“Good Food Fast”

With over 1600 locations in 25 states, Waffle House has become an iconic highway refuge for weary travelers, a late night/early morning retreat for party-goers on a budget and an oasis for anyone with a hankerin’ for good food fast. The first location was opened on Labor Day in 1955 by friends Joe Rodgers and Tom Forkner just outside Atlanta. Basing the concept on (and even stole a few recipes and cooking styles from) a competing local chain called Toddle House where Rodgers actually worked. When Rodgers was denied in his bid to buy into Toddle House, he quit and became operations manager for Waffle House, which had only three locations.

They opened one more company restaurant before offering the concept as a franchise which further grew the restaurant to 27 by the late 1960s. When Joe Rodgers son Joe returned from his graduate studies at Harvard – where he did his senior thesis on Waffle House growth strategies – he immediately utilized his expansion plan to grow the company tremendously, and the company has been growing ever since. Today, Waffle House has restaurants in the south and north east, as far north as Pennsylvania/Ohio and as far west as Arizona.

In 2007, the company purchased the site of the original Waffle House and opened the Waffle House museum, which has two store fronts – the first has been fully restored using the original blueprints as a replica of the first-ever Waffle House location. Inside you are guided by recorded overviews past a replica counter and grill, into the back room where we discovered that, originally, Waffle House made everything from scratch except for condiments and Coca-Cola. Today, the sheer demand of 1600 locations make this a little harder – they claim to use 2% of the eggs sold to the food service industry – but they still try to use the freshest ingredients possible.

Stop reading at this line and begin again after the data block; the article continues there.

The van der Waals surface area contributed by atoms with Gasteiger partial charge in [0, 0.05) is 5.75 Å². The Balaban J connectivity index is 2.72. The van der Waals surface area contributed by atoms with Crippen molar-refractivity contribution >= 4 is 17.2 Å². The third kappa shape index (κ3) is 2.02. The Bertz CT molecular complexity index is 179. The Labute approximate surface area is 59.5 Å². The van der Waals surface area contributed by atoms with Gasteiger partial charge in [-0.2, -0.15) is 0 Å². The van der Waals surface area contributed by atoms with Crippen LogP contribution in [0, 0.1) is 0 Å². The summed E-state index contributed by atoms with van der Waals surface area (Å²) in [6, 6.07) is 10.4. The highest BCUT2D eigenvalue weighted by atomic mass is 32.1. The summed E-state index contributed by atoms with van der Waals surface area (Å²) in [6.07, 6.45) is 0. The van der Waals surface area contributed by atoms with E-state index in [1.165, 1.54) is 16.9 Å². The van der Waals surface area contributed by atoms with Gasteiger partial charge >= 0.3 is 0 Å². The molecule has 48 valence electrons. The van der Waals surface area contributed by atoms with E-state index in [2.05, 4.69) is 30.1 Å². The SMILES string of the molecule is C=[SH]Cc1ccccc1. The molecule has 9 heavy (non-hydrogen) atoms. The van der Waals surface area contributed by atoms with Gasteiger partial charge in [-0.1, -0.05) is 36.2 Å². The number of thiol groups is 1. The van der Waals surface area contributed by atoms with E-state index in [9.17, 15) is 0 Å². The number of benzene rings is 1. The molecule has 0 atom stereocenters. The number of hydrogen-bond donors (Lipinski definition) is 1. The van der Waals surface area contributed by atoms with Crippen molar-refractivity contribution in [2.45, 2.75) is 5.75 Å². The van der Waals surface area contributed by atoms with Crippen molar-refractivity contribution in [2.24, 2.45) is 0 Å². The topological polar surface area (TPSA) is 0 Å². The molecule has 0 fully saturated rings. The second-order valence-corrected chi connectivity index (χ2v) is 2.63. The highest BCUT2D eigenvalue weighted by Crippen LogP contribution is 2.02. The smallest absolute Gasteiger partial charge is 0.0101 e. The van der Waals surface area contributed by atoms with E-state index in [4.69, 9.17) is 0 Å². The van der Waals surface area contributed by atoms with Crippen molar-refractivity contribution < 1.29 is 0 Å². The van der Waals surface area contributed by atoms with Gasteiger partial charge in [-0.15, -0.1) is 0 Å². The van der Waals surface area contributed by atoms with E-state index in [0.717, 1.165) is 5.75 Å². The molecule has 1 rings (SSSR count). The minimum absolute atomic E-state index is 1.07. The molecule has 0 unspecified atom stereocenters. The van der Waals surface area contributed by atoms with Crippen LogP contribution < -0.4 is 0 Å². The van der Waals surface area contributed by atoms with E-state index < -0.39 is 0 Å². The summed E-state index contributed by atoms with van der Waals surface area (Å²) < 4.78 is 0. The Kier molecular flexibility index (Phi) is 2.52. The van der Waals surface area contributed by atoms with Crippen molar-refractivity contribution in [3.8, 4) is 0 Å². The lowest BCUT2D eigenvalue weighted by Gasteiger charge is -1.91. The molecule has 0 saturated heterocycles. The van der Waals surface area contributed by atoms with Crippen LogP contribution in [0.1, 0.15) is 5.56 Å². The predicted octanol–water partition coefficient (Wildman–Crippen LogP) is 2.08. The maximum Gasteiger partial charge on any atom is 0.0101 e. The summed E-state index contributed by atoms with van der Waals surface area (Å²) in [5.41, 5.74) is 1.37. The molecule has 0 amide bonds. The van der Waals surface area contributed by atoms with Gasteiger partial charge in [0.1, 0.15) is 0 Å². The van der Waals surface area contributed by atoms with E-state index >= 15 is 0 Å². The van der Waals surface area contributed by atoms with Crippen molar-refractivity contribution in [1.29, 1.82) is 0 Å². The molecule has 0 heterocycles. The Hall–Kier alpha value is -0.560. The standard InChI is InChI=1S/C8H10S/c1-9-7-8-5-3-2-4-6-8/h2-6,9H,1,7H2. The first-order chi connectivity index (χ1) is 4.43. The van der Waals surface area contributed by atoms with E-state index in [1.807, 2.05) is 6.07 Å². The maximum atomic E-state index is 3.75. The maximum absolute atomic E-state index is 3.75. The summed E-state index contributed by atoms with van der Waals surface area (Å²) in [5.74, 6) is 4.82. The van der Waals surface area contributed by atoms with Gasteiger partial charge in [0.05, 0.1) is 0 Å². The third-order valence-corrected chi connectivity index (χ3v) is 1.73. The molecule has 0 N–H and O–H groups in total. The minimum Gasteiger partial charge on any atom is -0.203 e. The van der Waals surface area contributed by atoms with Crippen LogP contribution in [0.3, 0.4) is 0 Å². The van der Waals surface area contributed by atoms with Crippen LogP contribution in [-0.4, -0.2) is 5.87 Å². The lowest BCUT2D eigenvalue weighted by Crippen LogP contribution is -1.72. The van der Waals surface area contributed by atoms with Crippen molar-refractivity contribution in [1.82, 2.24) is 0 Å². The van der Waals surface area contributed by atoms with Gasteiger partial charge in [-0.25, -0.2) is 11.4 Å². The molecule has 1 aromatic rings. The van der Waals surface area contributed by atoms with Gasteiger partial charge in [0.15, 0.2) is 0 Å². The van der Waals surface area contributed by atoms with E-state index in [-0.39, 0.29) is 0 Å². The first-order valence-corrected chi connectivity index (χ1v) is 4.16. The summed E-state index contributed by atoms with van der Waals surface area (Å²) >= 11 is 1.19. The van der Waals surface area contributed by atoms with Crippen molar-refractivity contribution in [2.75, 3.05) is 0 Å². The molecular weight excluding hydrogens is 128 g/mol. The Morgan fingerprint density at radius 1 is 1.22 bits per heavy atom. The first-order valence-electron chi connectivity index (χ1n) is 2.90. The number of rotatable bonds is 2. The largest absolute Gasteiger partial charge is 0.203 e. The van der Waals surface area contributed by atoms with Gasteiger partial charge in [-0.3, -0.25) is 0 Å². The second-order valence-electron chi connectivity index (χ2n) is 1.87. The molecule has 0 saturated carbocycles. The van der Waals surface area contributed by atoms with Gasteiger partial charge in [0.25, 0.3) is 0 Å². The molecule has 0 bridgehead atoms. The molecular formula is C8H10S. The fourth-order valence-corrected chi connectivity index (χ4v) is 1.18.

Next door, visitors are treated to a more traditional museum featuring memorabilia throughout Waffle House history from one of the company’s first accounting ledgers to books, pins, uniforms and pictures.

We were lucky enough to meet two members of the Waffle House family. One worked in the marketing department and was actually a member of the Rodger’s family, the second just completed the bar exam (congrats) and her father went from fry cook to an executive for the company. They were very welcoming and had wonderful perspectives on the inner workings and history of the company.

For just visiting, we received a coupon for a free waffle (with the purchase of a waffle). So we popped down the street to Waffle House #1000 for lunch. We highly recommend the waffles, but you HAVE to have hash browns scattered, smothered, covered, diced, peppered and topped. Give it a try! And, if you’re adventurous, and haven’t recently been diagnosed with high blood pressure, high blood sugar, cardiovascular or vascular disease, try the hashbrowns “All the Way.” We can’t officially endorse the heart attack on a plate!